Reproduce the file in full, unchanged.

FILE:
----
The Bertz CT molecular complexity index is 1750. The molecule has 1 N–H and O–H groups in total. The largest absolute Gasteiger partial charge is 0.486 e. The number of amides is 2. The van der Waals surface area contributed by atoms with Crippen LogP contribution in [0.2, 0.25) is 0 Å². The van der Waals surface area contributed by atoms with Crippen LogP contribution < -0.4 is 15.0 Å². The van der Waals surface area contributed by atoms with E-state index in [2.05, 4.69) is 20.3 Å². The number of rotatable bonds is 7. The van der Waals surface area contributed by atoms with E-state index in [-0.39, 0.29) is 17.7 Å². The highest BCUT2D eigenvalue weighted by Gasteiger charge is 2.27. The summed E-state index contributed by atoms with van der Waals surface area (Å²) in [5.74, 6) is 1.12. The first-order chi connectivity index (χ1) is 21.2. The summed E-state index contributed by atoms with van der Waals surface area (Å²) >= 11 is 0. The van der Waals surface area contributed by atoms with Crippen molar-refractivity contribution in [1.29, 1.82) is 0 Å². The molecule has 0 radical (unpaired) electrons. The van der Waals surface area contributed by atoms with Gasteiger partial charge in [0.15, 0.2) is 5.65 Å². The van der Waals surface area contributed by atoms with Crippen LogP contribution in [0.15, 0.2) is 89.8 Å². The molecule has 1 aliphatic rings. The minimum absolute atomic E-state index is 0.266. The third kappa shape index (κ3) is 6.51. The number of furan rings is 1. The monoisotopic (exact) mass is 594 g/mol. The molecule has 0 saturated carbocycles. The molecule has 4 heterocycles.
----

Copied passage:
The Bertz CT molecular complexity index is 1750. The molecule has 1 N–H and O–H groups in total. The largest absolute Gasteiger partial charge is 0.486 e. The number of amides is 2. The van der Waals surface area contributed by atoms with Crippen LogP contribution in [0.2, 0.25) is 0 Å². The van der Waals surface area contributed by atoms with Crippen LogP contribution < -0.4 is 15.0 Å². The van der Waals surface area contributed by atoms with E-state index in [2.05, 4.69) is 20.3 Å². The number of rotatable bonds is 7. The van der Waals surface area contributed by atoms with E-state index in [-0.39, 0.29) is 17.7 Å². The highest BCUT2D eigenvalue weighted by Gasteiger charge is 2.27. The summed E-state index contributed by atoms with van der Waals surface area (Å²) in [5.74, 6) is 1.12. The first-order chi connectivity index (χ1) is 21.2. The summed E-state index contributed by atoms with van der Waals surface area (Å²) >= 11 is 0. The van der Waals surface area contributed by atoms with Crippen molar-refractivity contribution in [1.29, 1.82) is 0 Å². The molecule has 0 radical (unpaired) electrons. The van der Waals surface area contributed by atoms with Gasteiger partial charge in [0.15, 0.2) is 5.65 Å². The van der Waals surface area contributed by atoms with Crippen LogP contribution in [0.15, 0.2) is 89.8 Å². The molecule has 1 aliphatic rings. The minimum absolute atomic E-state index is 0.266. The third kappa shape index (κ3) is 6.51. The number of furan rings is 1. The monoisotopic (exact) mass is 594 g/mol. The molecule has 0 saturated carbocycles. The molecule has 4 heterocycles.